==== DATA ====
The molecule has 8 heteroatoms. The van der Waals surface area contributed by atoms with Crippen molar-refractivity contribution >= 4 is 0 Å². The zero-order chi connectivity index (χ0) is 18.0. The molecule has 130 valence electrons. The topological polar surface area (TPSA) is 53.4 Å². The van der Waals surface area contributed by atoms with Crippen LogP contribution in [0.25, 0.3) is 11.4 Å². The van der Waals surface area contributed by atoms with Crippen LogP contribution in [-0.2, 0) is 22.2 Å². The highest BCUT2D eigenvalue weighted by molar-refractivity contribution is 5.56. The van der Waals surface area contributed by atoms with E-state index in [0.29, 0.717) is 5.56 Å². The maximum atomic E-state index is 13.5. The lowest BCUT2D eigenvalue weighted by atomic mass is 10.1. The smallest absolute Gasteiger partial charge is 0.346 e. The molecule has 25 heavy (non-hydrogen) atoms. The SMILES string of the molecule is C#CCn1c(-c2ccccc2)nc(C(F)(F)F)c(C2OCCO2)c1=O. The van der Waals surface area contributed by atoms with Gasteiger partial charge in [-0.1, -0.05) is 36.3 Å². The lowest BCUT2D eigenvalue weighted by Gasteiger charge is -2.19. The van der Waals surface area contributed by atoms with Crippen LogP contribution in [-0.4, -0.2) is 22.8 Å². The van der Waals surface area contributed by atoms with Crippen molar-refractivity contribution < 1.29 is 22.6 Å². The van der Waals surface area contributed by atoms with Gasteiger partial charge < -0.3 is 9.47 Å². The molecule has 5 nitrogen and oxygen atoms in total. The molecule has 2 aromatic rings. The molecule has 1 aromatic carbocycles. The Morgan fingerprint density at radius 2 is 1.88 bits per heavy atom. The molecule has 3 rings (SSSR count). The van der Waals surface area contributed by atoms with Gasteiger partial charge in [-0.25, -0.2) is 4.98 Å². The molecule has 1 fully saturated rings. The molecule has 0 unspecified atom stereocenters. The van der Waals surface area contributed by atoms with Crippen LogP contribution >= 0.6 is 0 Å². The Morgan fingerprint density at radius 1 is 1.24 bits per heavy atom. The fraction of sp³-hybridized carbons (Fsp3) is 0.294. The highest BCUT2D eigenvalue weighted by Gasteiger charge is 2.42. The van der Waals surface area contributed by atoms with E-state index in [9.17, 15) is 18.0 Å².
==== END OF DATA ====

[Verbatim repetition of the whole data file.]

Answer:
The molecule has 8 heteroatoms. The van der Waals surface area contributed by atoms with Crippen molar-refractivity contribution >= 4 is 0 Å². The zero-order chi connectivity index (χ0) is 18.0. The molecule has 130 valence electrons. The topological polar surface area (TPSA) is 53.4 Å². The van der Waals surface area contributed by atoms with Crippen LogP contribution in [0.25, 0.3) is 11.4 Å². The van der Waals surface area contributed by atoms with Crippen LogP contribution in [-0.2, 0) is 22.2 Å². The highest BCUT2D eigenvalue weighted by molar-refractivity contribution is 5.56. The van der Waals surface area contributed by atoms with E-state index in [0.29, 0.717) is 5.56 Å². The maximum atomic E-state index is 13.5. The lowest BCUT2D eigenvalue weighted by atomic mass is 10.1. The smallest absolute Gasteiger partial charge is 0.346 e. The molecule has 25 heavy (non-hydrogen) atoms. The SMILES string of the molecule is C#CCn1c(-c2ccccc2)nc(C(F)(F)F)c(C2OCCO2)c1=O. The van der Waals surface area contributed by atoms with Gasteiger partial charge in [-0.1, -0.05) is 36.3 Å². The lowest BCUT2D eigenvalue weighted by Gasteiger charge is -2.19. The van der Waals surface area contributed by atoms with Crippen LogP contribution in [-0.4, -0.2) is 22.8 Å². The van der Waals surface area contributed by atoms with Crippen molar-refractivity contribution < 1.29 is 22.6 Å². The van der Waals surface area contributed by atoms with Gasteiger partial charge < -0.3 is 9.47 Å². The molecule has 5 nitrogen and oxygen atoms in total. The molecule has 2 aromatic rings. The molecule has 1 aromatic carbocycles. The Morgan fingerprint density at radius 2 is 1.88 bits per heavy atom. The molecule has 3 rings (SSSR count). The van der Waals surface area contributed by atoms with Gasteiger partial charge in [-0.25, -0.2) is 4.98 Å². The molecule has 1 fully saturated rings. The molecule has 0 unspecified atom stereocenters. The van der Waals surface area contributed by atoms with Crippen LogP contribution >= 0.6 is 0 Å². The Morgan fingerprint density at radius 1 is 1.24 bits per heavy atom. The fraction of sp³-hybridized carbons (Fsp3) is 0.294. The highest BCUT2D eigenvalue weighted by Gasteiger charge is 2.42. The van der Waals surface area contributed by atoms with E-state index in [9.17, 15) is 18.0 Å².